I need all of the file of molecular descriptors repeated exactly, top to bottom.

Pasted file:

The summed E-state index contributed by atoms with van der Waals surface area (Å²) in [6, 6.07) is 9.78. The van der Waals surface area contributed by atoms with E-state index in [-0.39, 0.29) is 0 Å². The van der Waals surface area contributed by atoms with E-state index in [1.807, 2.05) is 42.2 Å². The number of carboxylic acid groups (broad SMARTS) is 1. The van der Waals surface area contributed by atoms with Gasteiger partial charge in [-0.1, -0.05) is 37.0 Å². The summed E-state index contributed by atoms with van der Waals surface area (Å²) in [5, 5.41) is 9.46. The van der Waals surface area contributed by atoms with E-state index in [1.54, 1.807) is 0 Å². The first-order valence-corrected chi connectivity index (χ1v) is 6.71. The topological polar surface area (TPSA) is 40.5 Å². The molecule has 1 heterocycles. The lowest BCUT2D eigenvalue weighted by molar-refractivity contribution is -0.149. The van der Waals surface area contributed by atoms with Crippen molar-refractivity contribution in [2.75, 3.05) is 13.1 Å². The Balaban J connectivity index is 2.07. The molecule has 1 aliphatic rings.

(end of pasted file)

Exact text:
The summed E-state index contributed by atoms with van der Waals surface area (Å²) in [6, 6.07) is 9.78. The van der Waals surface area contributed by atoms with E-state index in [-0.39, 0.29) is 0 Å². The van der Waals surface area contributed by atoms with E-state index in [1.807, 2.05) is 42.2 Å². The number of carboxylic acid groups (broad SMARTS) is 1. The van der Waals surface area contributed by atoms with Gasteiger partial charge in [-0.1, -0.05) is 37.0 Å². The summed E-state index contributed by atoms with van der Waals surface area (Å²) in [5, 5.41) is 9.46. The van der Waals surface area contributed by atoms with E-state index in [1.54, 1.807) is 0 Å². The first-order valence-corrected chi connectivity index (χ1v) is 6.71. The topological polar surface area (TPSA) is 40.5 Å². The molecule has 1 heterocycles. The lowest BCUT2D eigenvalue weighted by molar-refractivity contribution is -0.149. The van der Waals surface area contributed by atoms with Crippen molar-refractivity contribution in [2.75, 3.05) is 13.1 Å². The Balaban J connectivity index is 2.07. The molecule has 1 aliphatic rings.